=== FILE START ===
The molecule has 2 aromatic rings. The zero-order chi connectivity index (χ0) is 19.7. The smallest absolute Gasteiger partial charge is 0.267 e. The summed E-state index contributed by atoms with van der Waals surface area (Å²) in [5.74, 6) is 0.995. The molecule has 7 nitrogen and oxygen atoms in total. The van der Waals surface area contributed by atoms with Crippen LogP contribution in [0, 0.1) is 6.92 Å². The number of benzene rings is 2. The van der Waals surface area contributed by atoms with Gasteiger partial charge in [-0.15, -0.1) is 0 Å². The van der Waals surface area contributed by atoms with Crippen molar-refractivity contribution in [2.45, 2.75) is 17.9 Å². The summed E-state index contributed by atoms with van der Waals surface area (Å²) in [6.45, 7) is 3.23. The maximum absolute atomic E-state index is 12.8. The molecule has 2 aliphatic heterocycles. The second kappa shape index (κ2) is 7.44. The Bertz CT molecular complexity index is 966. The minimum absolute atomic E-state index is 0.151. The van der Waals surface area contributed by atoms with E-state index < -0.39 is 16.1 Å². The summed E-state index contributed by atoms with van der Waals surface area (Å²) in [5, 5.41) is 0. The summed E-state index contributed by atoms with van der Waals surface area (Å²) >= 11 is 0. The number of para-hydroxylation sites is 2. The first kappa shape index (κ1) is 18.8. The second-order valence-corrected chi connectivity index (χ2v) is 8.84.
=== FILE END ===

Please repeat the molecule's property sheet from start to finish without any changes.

The molecule has 2 aromatic rings. The zero-order chi connectivity index (χ0) is 19.7. The smallest absolute Gasteiger partial charge is 0.267 e. The summed E-state index contributed by atoms with van der Waals surface area (Å²) in [5.74, 6) is 0.995. The molecule has 7 nitrogen and oxygen atoms in total. The van der Waals surface area contributed by atoms with Crippen LogP contribution in [0, 0.1) is 6.92 Å². The number of benzene rings is 2. The van der Waals surface area contributed by atoms with Gasteiger partial charge in [-0.15, -0.1) is 0 Å². The van der Waals surface area contributed by atoms with Crippen molar-refractivity contribution in [2.45, 2.75) is 17.9 Å². The summed E-state index contributed by atoms with van der Waals surface area (Å²) in [6.45, 7) is 3.23. The maximum absolute atomic E-state index is 12.8. The molecule has 2 aliphatic heterocycles. The second kappa shape index (κ2) is 7.44. The Bertz CT molecular complexity index is 966. The minimum absolute atomic E-state index is 0.151. The van der Waals surface area contributed by atoms with E-state index < -0.39 is 16.1 Å². The summed E-state index contributed by atoms with van der Waals surface area (Å²) in [5, 5.41) is 0. The summed E-state index contributed by atoms with van der Waals surface area (Å²) >= 11 is 0. The number of para-hydroxylation sites is 2. The first kappa shape index (κ1) is 18.8. The second-order valence-corrected chi connectivity index (χ2v) is 8.84.